Do Europeans get Migraines?

I had my first migraine attack September 2013. The day before the attack, I started experiencing an aura in my left eye near the end of the day. I had never experienced a migraine before so I didn't recognize this as an early sign. I had a glass of red wine that night and went to bed oblivious to what tomorrow would bring. The next day, we were on our morning run when the aura started again and then suddenly my vision went completely blurry. I could barely see my own hands and certainly nothing on the street. Thank goodness I was with Keith, because I'm not sure how I would have gotten home. Of course in my moment of panic, my first thought was a heart attack or blindness. We got home, and Keith called my eye doctor to schedule an appointment. Fortunately, they knew the symptoms of a migraine attack and told us to schedule a doctor's appointment.

I now have some prescription migraine pills to take at the first sign of a migraine attack. I have been fortunate in that over the past eight months, I've only taken five pills. I know others have it far worse than me and I feel horribly for anyone that experiences these on a regular basis. Last weekend I didn't blog because I had my worst migraine attack yet. On Friday morning, I was logging into my work email and finishing a phone call with my mom, when my vision went completely blurry again. I hadn't even gotten the typical aura in advance to warn me. I now know the approximate dates of when I'm most susceptible to migraines, so I don't drink alcohol during that time frame, avoid chocolate, and drink a lot of water. I haven't had enough migraines yet to pin down the exact triggers, so this was a good reminder to start a "migraine journal". On Sunday, I noted everything I ate or drank, how much sleep I got, and how stressed I was leading up to the migraine so I can try to avoid future triggers.

Thankfully my sister was in town visiting me last weekend, so she brought me my migraine pills and drove me home. I took a 3-hour nap (I NEVER nap!) then took it pretty easy the rest of the day. My head ached the entire 3-day weekend and I avoided loud noises, direct sunlight and overhead lights, spicy food and MSG, and got a lot more sleep than typical. The reason this was my worst migraine attack to date was because of what happened to me on Saturday. Again, I was experiencing no aura and felt slightly better than Friday, so I decided to drive myself to an afternoon spa appointment. Halfway on my drive there, stopped at a red light on another phone call, my vision went completely blurry again. It was one of the most frightening moments of my life. I couldn't see in front of me, my left eye was experiencing double vision, and I was at a very busy intersection in downtown Austin. I managed to pull into a hotel parking lot and sat in the airport / hotel van lane until my vision corrected after about fifteen minutes. I planned to call a friend to pick me up, but unfortunately got kicked out of the parking spot and wound up taking back roads all the way home, with absolute silence in the car other than my deep breathing.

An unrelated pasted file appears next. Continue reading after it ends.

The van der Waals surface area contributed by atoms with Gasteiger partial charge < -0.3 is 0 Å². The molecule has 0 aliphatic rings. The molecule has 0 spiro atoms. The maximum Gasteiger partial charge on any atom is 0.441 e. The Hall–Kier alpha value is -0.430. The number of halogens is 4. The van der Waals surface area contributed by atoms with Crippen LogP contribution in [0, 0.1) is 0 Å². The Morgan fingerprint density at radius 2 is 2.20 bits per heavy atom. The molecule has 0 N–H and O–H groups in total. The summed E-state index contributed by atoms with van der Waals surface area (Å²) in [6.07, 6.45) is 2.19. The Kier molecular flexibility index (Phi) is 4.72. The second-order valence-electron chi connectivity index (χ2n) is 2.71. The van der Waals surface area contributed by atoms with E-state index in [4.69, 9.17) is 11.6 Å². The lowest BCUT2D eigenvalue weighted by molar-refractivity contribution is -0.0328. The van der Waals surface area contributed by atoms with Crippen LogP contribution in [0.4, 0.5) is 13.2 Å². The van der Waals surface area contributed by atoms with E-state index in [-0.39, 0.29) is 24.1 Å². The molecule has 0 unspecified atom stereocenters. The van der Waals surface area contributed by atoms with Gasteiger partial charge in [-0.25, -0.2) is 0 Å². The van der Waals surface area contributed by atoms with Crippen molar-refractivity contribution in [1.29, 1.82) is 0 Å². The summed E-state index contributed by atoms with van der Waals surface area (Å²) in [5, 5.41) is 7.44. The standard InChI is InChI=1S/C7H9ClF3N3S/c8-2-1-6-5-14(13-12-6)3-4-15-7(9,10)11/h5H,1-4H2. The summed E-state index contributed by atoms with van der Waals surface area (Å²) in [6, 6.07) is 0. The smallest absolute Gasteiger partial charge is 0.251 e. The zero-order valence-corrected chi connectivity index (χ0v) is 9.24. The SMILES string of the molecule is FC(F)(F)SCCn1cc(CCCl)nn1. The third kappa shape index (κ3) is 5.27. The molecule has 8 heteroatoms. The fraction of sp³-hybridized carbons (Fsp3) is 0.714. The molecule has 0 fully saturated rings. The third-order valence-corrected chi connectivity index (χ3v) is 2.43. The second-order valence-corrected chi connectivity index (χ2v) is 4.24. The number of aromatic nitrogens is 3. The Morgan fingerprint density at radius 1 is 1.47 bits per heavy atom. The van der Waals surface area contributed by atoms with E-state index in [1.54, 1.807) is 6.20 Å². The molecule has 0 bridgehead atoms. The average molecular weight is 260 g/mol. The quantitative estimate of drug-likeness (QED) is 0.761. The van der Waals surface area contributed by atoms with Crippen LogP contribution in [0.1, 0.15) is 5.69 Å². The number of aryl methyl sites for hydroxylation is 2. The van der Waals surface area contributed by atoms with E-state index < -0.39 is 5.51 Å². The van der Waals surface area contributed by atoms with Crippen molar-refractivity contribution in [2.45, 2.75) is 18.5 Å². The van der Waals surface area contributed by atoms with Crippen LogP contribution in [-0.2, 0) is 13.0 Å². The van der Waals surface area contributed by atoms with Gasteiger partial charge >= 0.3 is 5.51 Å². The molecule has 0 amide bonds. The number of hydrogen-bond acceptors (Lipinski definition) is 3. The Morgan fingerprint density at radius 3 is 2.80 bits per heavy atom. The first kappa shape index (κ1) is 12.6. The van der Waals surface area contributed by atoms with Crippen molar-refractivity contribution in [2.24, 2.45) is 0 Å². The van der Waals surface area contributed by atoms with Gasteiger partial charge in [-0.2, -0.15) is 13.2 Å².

If you've never experienced a migraine attack then you may think I'm being overly dramatic. I promise I'm not. They completely wipe you out and are pretty frightening, especially in the early days when you're still figuring out how to live with them and how to avoid triggering future attacks. I also realize that some of you reading this may experience far worse migraines than I currently have, and if so, I'm so deeply sorry. They are the worst. After this rough weekend, I couldn't help but acknowledge how ironic it is that my "word of the year" is peace. Stress is one of the main causes of migraines.

Here is my question that ties back to my title, do Europeans have to take prescription migraine pills? Several European countries limit their work hours, offer weeks (and weeks) of vacation time, and France even recently banned checking work emails during non-work hours. So do all those extra perks for European workers mean they are less stressed than us and experiencing less migraines, or are they still stressed just working less hours? I've spent the past few years trying to convince Keith we should live abroad for 1 - 2 years at some point, so now I'm adding the potential for lower stress as an additional reason. I have now gone almost four weeks without social media, news or personal blogs (other than mine) and I have felt a slight difference. Clearly it's not enough quite yet. I've been trying to keep up my morning core exercises ritual and gratitude journal, though I could certainly do better. I'm hopeful getting into a more regular practice with both those, perhaps also maintaining the social media / news / blog cleanse, will help these migraine attacks not become a more regular part of my life.

At the first sign of an aura, I always take a prescription migraine pill and drink a Mexican coca-cola (based on my doctor's advice). If you or someone you know experiences migraines, what are some common triggers you recommend avoiding or tricks you use to help it not get worse? And if you know any Europeans, please ask them about their stress levels so I can add a few more reasons to move abroad onto my argument pile.